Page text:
Make co-ed roommates a choice in dormsMar 27th, 2013 | By Von Kennedy
| Category: 2013-03-28, Editorial, Opinion, Spotlight, Spring 2013, Top Headlines
Written by Multimedia Editor Von Kennedy.
Imagine waking up and panicking because a class that you can’t afford to miss starts in 15 minutes.
While heading to the bathroom, you are suddenly confronted by a locked door occupied by your roommate who is singing at the top of her lungs as she applies her makeup.
This is not the way our mothers and fathers attended college in yesteryear.
Recently, students at the University of Florida have started a Change.org petition with encouragement from their department of Housing and Residence Education to pursue mixed-coed occupation of dorm rooms in their apartment style housing units.
Other prominent universities, including many Ivy League institutions, already offer mixed coed options to their students when picking roommates.
George Washington University in Washington D.C became a part of the phenomenon in 2010.
Students lobbied for the issue after a small group of students moved into an on-campus residence and successfully integrated. This prompted them to get it integrated campus-wide.
Emory University has already embraced the trend.
On the Residence Life and Housing page of Emory University website, Dobbs, Harris and Longstreet-Means Halls all offer floors strictly for mixed coed arrangements.
These floors offer no division between male and female students living on the same floor.
The most plausible issue in opposition to mixed-gender roommates is the fact that most upper class college students are not ready for the change.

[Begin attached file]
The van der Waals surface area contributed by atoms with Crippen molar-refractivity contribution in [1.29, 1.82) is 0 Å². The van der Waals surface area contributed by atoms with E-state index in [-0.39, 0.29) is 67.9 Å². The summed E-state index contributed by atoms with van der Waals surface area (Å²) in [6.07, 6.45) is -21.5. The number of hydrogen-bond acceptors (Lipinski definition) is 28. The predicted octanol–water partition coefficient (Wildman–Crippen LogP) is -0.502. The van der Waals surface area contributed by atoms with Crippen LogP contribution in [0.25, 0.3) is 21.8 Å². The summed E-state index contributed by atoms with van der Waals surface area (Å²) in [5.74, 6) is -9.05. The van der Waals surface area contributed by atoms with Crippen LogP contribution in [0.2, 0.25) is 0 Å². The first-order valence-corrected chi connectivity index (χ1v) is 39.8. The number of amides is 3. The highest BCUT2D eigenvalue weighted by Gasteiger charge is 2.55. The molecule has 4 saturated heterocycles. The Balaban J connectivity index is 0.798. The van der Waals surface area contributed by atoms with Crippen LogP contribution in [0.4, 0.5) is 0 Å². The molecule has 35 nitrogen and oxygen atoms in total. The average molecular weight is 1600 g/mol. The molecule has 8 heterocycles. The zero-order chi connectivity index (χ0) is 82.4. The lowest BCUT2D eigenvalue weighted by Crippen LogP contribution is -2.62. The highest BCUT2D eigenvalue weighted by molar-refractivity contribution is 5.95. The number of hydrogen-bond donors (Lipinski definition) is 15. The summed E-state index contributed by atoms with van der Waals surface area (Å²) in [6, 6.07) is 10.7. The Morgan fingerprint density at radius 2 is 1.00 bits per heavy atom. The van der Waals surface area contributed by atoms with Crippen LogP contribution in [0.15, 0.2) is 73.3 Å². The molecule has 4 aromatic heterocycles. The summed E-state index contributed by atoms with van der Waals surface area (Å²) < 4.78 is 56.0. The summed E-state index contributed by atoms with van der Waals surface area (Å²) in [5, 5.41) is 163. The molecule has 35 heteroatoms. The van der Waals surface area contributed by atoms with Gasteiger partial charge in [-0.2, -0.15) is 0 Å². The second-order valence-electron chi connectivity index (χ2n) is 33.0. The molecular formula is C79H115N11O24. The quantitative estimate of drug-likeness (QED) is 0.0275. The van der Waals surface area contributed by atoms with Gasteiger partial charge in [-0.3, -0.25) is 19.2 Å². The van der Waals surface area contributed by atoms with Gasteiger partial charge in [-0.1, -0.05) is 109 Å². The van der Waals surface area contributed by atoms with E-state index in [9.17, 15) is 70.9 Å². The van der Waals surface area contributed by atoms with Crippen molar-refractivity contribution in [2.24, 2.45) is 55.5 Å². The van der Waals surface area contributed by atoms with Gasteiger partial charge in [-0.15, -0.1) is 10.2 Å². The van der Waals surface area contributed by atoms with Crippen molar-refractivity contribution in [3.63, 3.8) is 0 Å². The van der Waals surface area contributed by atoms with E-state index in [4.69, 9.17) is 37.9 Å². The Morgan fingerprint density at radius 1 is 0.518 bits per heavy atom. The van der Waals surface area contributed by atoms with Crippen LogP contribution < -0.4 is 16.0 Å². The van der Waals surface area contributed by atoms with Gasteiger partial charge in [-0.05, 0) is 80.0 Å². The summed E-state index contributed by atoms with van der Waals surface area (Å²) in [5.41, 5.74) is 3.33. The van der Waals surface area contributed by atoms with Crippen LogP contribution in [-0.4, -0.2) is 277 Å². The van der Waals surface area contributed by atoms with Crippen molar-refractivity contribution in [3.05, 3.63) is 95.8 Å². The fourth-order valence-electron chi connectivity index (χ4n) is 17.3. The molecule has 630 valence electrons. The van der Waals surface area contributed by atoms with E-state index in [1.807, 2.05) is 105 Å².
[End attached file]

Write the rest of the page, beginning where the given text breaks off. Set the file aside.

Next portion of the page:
Since being in dorms with people of the same sex has already been an integral part of their college experience, change would not be easily embraced.
Others that oppose may say that integrating genders as roommates will increase the rate of pregnancy, domestic violence and show that this generation of college students do not have the respect or class to room with different sexes.
We believe the increase in pregnancies will not happen because of young women and men rooming together. Most of us have roomed with people of the opposite sex under the same roof before–they were known as mom, dad, sister, brother and other family members that students have lived with throughout their lives.
Also, like same sex roommates, some roommates probably will not get along. Some will have contrasting personalities and not interact socially. This will also translate into mixed-gender roommates and create a familial bond rather than a sexual bond.
The increase in domestic violence is also a moot point when discussing this issue.
Domestic violence is usually a crime of passion between people in relationships. We believe that mixed-gender will actually create a sense of heroism and chivalry between roommates.
In college, your dorm becomes your home away from home and the people you live with become an extension of family. Therefore if you see your female roommate in a quarrel with another person, the male roommate will be more inclined to help or keep her out of danger and vice versa.
Also, if there is strife in the household, a male and female roommate would be more inclined to solve it rationally then two ego-driven males or two upset female roommates.
Finally, respect is essential for all roommates and we feel that men and women will benefit from living with each other by seeing how a male or female conducts themselves in a platonic living environment. This will benefit both genders because they will already be comfortable living with the opposite sex and everything that goes with the experience.
Though experiences may vary, college is a place to grow and experience life outside of your everyday “box” and we feel that mixed-gender dorms should be affirmed not only at the University of Florida’s campus, but also at all colleges and universities with on campus dorms nationwide.